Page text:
What to know about head and neck cancers

Oral Cancer Awareness Month emphasizes importance of screenings, prevention

Dr. Villa

April is Oral Cancer Awareness Month, and dentists can play an important part in detecting head and neck cancers and educating their patients about ways to prevent them.

“Dentists play a crucial role in early detection of oral cancer through routine screenings,” said Alessandro Villa, D.D.S., Ph.D., chief of oral medicine, oral oncology and dentistry at Miami Cancer Institute and professor at Herbert Wertheim College of Medicine. “By conducting thorough intraoral and extraoral examinations, dentists can identify suspicious lesions that may require a biopsy at their early stages when treatment is most effective. Additionally, dentists can leverage their patient relationships to encourage tobacco cessation strategies to prevent oral cancer.”

The ADA adopted a policy in 2018 that urges dentists to support the use and administration of the human papillomavirus vaccine, recognizing it as a way to help prevent infection of the types of HPV associated with oropharyngeal cancer.

The Centers for Disease Control and Prevention estimates 70% of oropharyngeal cancers in the U.S. may be linked to HPV. In June 2020, the U.S. Food and Drug Administration added prevention of oropharyngeal and other head and neck cancers to the list of indications for the HPV vaccine.

“Supporting the use of the HPV vaccine and educating patients and parents about its role in preventing HPV-related oropharyngeal cancers is essential due to the rising incidence rates of these cancers in the U.S.,” said Dr. Villa, who is a member of the ADA Council on Scientific Affairs. “Dentists can effectively communicate the association between HPV and oropharyngeal cancer to their patients and parents, leveraging their trusted relationships to recommend vaccination. Research shows that a provider's recommendation is the best predictor of vaccination uptake, emphasizing the critical role dentists play in promoting HPV vaccination as a safe and effective cancer prevention tool.”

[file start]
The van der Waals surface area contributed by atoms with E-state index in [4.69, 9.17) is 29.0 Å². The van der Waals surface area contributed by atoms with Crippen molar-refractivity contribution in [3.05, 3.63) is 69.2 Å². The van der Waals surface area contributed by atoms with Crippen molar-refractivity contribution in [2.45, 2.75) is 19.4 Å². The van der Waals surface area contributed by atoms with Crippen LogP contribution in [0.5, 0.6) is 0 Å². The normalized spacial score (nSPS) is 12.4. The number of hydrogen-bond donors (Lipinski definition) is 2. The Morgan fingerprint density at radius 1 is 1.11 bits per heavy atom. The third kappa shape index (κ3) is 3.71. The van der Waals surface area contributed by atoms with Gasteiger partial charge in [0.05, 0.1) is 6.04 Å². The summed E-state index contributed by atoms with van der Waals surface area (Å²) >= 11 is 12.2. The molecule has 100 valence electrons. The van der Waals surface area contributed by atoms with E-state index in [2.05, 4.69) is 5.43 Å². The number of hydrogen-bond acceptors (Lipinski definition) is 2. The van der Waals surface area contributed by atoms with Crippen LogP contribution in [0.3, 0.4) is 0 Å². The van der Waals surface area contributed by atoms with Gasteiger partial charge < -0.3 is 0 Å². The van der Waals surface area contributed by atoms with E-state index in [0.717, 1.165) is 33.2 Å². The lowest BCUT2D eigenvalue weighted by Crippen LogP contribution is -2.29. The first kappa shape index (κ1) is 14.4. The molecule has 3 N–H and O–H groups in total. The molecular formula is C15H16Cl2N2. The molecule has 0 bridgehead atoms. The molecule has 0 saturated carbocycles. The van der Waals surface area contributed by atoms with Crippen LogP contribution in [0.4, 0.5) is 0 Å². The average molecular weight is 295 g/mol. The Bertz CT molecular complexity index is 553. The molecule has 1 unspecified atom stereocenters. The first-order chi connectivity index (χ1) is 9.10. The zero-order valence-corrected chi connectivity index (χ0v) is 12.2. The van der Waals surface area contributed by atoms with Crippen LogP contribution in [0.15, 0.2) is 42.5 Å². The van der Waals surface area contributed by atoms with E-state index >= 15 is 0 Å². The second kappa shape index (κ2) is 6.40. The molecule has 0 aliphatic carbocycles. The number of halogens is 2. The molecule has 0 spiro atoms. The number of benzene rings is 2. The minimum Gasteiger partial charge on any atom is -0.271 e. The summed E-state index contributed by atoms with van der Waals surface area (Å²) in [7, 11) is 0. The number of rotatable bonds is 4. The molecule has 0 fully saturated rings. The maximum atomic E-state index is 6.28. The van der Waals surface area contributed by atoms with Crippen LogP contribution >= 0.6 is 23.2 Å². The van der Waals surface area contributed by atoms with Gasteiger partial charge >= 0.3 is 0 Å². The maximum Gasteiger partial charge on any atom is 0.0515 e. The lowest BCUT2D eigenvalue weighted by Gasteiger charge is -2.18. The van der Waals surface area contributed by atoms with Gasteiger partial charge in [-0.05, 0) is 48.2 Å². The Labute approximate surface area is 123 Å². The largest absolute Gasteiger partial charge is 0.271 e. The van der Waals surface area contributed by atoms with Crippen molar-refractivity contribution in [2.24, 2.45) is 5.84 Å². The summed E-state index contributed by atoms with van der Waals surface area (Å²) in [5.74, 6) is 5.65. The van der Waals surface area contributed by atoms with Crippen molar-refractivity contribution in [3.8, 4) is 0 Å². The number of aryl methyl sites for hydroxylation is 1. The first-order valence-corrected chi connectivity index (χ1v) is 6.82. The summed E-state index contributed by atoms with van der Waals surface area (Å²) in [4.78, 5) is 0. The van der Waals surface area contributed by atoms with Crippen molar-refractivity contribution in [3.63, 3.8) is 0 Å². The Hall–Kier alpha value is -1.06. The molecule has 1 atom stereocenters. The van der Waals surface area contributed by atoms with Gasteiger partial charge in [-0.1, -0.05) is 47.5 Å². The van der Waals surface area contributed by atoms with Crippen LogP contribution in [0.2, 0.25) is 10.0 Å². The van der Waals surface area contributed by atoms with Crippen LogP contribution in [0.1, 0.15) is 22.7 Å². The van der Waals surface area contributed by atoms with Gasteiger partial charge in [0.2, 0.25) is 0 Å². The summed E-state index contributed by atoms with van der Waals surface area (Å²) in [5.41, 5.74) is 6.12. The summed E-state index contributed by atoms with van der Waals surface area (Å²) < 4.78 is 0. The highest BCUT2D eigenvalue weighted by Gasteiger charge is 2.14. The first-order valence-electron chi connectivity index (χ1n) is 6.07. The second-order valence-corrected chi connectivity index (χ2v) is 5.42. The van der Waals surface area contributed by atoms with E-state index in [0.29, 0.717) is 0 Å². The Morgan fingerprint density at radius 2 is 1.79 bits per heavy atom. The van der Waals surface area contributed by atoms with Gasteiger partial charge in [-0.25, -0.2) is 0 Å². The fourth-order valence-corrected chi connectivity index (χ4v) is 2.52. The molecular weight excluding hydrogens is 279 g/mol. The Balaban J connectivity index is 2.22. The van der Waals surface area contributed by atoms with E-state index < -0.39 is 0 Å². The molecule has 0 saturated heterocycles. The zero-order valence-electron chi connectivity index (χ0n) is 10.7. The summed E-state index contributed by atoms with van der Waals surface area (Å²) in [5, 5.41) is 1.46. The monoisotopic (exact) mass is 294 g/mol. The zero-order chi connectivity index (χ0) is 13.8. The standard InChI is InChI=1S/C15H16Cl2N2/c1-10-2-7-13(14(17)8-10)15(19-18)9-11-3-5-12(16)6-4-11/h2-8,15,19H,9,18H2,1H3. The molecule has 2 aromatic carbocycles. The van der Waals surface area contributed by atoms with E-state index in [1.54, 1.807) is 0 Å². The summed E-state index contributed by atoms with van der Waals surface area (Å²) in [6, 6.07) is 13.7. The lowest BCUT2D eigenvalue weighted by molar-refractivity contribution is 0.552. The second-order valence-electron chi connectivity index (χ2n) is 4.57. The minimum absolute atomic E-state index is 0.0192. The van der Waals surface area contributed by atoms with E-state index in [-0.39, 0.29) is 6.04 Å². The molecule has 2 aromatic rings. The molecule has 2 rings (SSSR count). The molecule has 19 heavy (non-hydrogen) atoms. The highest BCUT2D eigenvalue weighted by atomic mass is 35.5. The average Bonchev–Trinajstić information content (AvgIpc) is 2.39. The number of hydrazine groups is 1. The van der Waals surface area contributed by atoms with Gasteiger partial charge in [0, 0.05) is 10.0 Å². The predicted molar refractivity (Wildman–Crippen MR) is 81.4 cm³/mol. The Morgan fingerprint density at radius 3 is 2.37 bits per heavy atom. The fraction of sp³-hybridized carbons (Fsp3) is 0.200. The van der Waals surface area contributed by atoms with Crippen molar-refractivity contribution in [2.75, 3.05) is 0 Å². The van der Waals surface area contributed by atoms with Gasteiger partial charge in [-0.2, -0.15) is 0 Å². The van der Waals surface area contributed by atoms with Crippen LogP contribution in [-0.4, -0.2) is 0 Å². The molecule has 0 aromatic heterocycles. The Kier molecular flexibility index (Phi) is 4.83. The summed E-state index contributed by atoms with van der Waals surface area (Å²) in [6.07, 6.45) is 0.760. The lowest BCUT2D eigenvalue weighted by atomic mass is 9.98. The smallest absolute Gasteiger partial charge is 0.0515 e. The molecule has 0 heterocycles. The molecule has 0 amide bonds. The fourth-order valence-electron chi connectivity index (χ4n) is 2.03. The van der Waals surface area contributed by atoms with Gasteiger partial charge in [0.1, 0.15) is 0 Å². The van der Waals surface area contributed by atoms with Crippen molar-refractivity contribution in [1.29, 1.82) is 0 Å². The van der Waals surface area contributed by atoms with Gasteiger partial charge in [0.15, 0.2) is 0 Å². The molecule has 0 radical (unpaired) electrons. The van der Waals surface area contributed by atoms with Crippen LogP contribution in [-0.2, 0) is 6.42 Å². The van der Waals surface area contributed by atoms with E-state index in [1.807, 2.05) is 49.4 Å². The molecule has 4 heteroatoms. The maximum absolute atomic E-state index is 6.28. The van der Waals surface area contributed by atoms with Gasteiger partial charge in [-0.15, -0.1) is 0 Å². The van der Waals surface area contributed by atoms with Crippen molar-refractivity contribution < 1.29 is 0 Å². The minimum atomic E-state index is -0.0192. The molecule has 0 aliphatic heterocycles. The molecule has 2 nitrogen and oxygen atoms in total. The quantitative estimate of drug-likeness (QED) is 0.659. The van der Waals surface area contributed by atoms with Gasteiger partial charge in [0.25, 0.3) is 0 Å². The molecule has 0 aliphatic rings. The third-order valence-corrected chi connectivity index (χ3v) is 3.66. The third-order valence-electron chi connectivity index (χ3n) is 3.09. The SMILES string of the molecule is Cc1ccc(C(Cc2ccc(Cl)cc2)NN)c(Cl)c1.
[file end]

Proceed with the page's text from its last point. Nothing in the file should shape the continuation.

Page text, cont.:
Below are warning signs and risk factors associated with head and neck cancers, guidance on oral cancer screenings and tips for discussing the HPV vaccine from the American Dental Association, National Institute of Dental and Craniofacial Research and National HPV Vaccination Roundtable.

Warning signs

Two types of oral patches could be precursors to oral cancer. Erythroplakia, or red lesions, are less common than leukoplakia, or white plaques, and more likely to become cancerous. NIDCR advises any patch that does not resolve itself in two weeks should be reevaluated and considered for biopsy.

An ADA clinical practice guideline from 2017 does not recommend using salivary and light-based adjuncts for evaluating lesions for malignancy.

Other signs or symptoms of oral cancer include a lump or thickening in the oral soft tissues, soreness or a feeling that something is caught in the throat, difficulty chewing or swallowing, ear pain, difficulty moving the jaw or tongue, hoarseness, numbness of the tongue or other areas of the mouth, or swelling of the jaw that causes dentures to fit poorly or become uncomfortable. NIDCR recommends performing a thorough clinical examination and laboratory tests if these persist for more than two weeks and referring the patient to a specialist if a diagnosis cannot be obtained.

Risk factors

Risk factors for oral cancer include tobacco use, heavy alcohol use, age, sun exposure and diet, according to NIDCR. Tobacco and alcohol use are also risk factors for oropharyngeal cancer. HPV infection is a major risk factor for oropharyngeal cancer and a risk factor for a small percentage of other head and neck cancers, according to the ADA.

How to perform oral cancer screenings

Regular dental checkups are an opportunity to screen patients for oral cancer by performing a head and neck examination.

In addition to the exam, dentists should obtain a history of patients’ tobacco and alcohol use, inform patients of the association between oral cancer and tobacco and alcohol use, and follow up to make sure a definitive diagnosis is obtained on any possible signs or symptoms of oral cancer, according to NIDCR.

The head and neck exam should include the face, lips, labial mucosa, buccal mucosa, gingiva, tongue, floor and palate.

How to talk about the HPV vaccine

Dentists can educate the parents of their pediatric patients — starting around age 9 or 10 — about the risks of HPV and the importance of getting vaccinated to help prevent cancer. Some tips from the ADA and National HPV Vaccination Roundtable include:

• Posting information in patient waiting rooms.
• Including a question about immunizations on medical history forms.
• Beginning the conversation about the HPV vaccine while taking patients’ comprehensive health history or performing routine oral cancer screenings. 
• Emphasizing cancer prevention begins with the parent.
• Being prepared to answer parents’ questions.
• Including HPV cancer prevention information on practice websites and social media pages.

For additional information and resources, visit the ADA’s Oral Health Topics page on head and neck cancer.

Recommended Content


© 2023 American Dental Association